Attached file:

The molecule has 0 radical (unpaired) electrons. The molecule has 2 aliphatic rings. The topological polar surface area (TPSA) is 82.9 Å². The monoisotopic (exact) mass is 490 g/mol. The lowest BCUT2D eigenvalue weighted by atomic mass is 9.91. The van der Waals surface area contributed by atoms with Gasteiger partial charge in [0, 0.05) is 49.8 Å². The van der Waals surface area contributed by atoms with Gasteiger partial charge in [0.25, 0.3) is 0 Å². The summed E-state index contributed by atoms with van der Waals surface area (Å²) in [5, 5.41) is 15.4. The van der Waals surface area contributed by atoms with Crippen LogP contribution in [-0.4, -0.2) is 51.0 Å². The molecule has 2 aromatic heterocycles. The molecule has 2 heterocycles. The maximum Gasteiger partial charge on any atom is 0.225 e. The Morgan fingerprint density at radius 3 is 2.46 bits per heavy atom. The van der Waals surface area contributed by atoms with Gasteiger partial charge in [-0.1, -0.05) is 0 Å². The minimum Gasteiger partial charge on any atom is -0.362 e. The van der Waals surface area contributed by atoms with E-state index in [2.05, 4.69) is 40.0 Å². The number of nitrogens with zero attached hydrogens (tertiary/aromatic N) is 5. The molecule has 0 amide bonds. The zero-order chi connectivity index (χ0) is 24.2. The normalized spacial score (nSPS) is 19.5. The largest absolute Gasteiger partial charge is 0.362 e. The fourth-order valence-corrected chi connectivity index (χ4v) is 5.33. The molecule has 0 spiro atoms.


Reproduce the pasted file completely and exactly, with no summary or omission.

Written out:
The molecule has 0 radical (unpaired) electrons. The molecule has 2 aliphatic rings. The topological polar surface area (TPSA) is 82.9 Å². The monoisotopic (exact) mass is 490 g/mol. The lowest BCUT2D eigenvalue weighted by atomic mass is 9.91. The van der Waals surface area contributed by atoms with Gasteiger partial charge in [0, 0.05) is 49.8 Å². The van der Waals surface area contributed by atoms with Gasteiger partial charge in [0.25, 0.3) is 0 Å². The summed E-state index contributed by atoms with van der Waals surface area (Å²) in [5, 5.41) is 15.4. The van der Waals surface area contributed by atoms with Crippen LogP contribution in [-0.4, -0.2) is 51.0 Å². The molecule has 2 aromatic heterocycles. The molecule has 2 heterocycles. The maximum Gasteiger partial charge on any atom is 0.225 e. The Morgan fingerprint density at radius 3 is 2.46 bits per heavy atom. The van der Waals surface area contributed by atoms with Gasteiger partial charge in [-0.1, -0.05) is 0 Å². The minimum Gasteiger partial charge on any atom is -0.362 e. The van der Waals surface area contributed by atoms with E-state index in [2.05, 4.69) is 40.0 Å². The number of nitrogens with zero attached hydrogens (tertiary/aromatic N) is 5. The molecule has 0 amide bonds. The zero-order chi connectivity index (χ0) is 24.2. The normalized spacial score (nSPS) is 19.5. The largest absolute Gasteiger partial charge is 0.362 e. The fourth-order valence-corrected chi connectivity index (χ4v) is 5.33. The molecule has 0 spiro atoms.